Elephant Toothpaste – Safe Easy World Record Recipe
How to Make Steve Spangler’s Hydrogen Peroxide and Soapy Yeast Foaming Reaction
Learn how to make Steve Spangler’s Elephant Toothpaste recipe using safe and easy materials you can find at home. A child with a great adult helper can perform this activity safely, and the results are wonderful.
- 1-liter plastic soda bottle
- Hydrogen peroxide (12%) (This is found at a store that sells hair care products. Ask for hydrogen peroxide that is labeled 40-volume. This is the same as a 12% solution.)
- Liquid dish soap
- Food coloring
- Package of dry yeast (found at the grocery store)
- Measuring spoons
- Construction paper, markers, and some creativity
- Safety glasses
- Plastic tarp to cover the demonstration table
- Rubber gloves
Let’s start with the arts and crafts part of the activity by making a decorative wrap to cover the plastic soda bottle. Since the activity is called Exploding Toothpaste, use your creativity to make a wrap that looks like a tube of toothpaste.
Put on your safety glasses and rubber gloves.
Cover the demonstration table with the plastic tarp.
Use a funnel to add 4 ounces (120 mL) of 40-volume hydrogen peroxide to the 1-liter soda bottle.
Add a squirt of dish soap and some food coloring to the hydrogen peroxide in the bottle. Give the solution a quick swirl to mix the contents.
Carefully cover the bottle with the toothpaste wrap that you made previously. It’s best to have someone help you with this step to prevent you from accidentally tipping over the bottle.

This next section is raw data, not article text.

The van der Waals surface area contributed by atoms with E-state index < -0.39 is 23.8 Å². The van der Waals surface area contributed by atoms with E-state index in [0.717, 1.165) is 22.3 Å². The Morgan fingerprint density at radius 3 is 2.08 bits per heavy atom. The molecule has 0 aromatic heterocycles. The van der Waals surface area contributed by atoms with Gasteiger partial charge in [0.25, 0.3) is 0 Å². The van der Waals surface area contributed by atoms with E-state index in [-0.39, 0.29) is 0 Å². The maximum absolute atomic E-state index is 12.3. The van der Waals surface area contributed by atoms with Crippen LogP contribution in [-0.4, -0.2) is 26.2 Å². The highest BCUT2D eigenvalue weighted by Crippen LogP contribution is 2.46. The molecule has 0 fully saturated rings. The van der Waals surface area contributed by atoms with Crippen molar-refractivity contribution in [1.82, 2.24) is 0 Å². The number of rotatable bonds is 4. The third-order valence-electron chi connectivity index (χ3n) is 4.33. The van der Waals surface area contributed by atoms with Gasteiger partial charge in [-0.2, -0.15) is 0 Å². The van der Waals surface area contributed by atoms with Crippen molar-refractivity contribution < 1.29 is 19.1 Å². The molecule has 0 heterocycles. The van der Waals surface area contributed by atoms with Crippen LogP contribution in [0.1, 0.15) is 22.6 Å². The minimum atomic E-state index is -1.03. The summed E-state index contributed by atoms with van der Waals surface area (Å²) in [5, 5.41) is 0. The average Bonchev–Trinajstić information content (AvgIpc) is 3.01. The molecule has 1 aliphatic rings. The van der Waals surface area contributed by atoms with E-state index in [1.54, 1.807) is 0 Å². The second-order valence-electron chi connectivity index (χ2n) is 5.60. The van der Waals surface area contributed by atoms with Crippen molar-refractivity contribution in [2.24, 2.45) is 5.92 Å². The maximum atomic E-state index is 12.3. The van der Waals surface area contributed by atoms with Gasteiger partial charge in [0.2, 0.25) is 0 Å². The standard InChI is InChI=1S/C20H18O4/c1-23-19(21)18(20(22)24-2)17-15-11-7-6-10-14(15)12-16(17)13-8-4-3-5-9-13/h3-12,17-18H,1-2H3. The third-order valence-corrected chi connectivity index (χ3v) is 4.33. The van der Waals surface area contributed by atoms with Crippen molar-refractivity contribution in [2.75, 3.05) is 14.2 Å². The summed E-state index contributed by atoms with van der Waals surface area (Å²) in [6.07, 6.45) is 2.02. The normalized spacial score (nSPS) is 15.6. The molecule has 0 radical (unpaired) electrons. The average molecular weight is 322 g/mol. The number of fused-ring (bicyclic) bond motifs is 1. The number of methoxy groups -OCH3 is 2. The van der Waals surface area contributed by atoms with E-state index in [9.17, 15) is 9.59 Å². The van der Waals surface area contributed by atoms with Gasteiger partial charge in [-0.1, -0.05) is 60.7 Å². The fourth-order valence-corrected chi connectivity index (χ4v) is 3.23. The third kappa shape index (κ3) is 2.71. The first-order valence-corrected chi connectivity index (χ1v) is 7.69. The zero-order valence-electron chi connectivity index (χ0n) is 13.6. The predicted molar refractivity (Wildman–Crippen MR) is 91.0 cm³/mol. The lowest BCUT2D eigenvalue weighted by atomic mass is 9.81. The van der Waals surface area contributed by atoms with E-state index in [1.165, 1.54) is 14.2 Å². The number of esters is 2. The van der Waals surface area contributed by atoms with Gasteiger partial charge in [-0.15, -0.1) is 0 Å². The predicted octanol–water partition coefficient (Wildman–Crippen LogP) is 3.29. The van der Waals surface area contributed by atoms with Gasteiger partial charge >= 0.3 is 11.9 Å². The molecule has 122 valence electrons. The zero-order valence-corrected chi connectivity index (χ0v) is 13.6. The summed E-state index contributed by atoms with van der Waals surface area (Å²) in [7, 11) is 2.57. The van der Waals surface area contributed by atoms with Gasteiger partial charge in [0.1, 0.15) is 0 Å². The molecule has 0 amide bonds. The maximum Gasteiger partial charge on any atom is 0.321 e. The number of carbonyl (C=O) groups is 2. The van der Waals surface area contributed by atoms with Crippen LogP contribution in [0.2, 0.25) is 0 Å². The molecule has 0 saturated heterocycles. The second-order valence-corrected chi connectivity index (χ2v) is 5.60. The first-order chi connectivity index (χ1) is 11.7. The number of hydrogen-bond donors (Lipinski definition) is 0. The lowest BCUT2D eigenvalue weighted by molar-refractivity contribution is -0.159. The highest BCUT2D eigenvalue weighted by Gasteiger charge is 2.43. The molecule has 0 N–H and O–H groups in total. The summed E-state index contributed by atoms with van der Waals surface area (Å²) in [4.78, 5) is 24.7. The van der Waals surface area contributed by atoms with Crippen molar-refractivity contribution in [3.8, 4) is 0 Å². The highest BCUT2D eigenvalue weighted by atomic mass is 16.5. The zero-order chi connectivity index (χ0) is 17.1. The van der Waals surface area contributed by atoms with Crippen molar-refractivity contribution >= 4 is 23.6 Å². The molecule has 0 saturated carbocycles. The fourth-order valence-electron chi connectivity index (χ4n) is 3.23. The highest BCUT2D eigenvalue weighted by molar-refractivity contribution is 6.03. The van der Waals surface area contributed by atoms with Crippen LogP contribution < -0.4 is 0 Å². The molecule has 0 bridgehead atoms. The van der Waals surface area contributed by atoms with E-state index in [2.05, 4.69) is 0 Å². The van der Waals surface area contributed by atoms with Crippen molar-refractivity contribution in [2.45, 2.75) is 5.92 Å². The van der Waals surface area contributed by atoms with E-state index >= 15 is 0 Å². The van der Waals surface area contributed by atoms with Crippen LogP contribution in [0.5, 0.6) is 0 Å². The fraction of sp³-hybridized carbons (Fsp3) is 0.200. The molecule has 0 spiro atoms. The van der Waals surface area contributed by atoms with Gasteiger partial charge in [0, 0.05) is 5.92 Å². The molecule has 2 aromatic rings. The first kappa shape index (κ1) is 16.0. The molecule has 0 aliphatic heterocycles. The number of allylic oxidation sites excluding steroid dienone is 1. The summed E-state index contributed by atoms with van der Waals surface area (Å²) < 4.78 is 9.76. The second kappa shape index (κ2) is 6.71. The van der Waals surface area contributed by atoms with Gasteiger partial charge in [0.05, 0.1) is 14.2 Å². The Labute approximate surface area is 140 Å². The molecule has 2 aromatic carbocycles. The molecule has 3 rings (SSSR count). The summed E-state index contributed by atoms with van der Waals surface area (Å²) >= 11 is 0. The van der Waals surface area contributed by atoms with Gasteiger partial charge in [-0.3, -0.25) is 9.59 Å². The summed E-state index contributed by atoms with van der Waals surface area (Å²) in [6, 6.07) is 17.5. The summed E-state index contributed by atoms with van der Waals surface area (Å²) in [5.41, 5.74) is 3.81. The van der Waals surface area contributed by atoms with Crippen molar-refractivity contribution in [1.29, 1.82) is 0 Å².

The next step is to prepare a kid-friendly catalyst for the reaction by mixing an entire package of dry yeast with 4 tablespoons of very warm water in a small plastic cup. Stir the mixture with a spoon. If the mixture is too thick or paste-like, add a small amount of warm water to thin it out.
Here comes the fun part. Pour the yeast mixture into the bottle and watch what happens. It may take a few seconds to react, but the result is well worth the wait.
When you are finished, it is safe to dispose of all of the demonstration materials either by throwing them away in the trash can or by washing them down the drain.
How Does It Work
Similar to what happened in the adult version of Exploding Toothpaste, the yeast works as a catalyst to release the oxygen molecules from the hydrogen peroxide solution. The oxygen-filled bubbles, which make up the foam, are actually the remainder of what happens when the hydrogen peroxide breaks down into water (H2O) and oxygen (O2). The bottle will feel warm to the touch because this is an exothermic reaction in which energy, in the form of heat, is given off.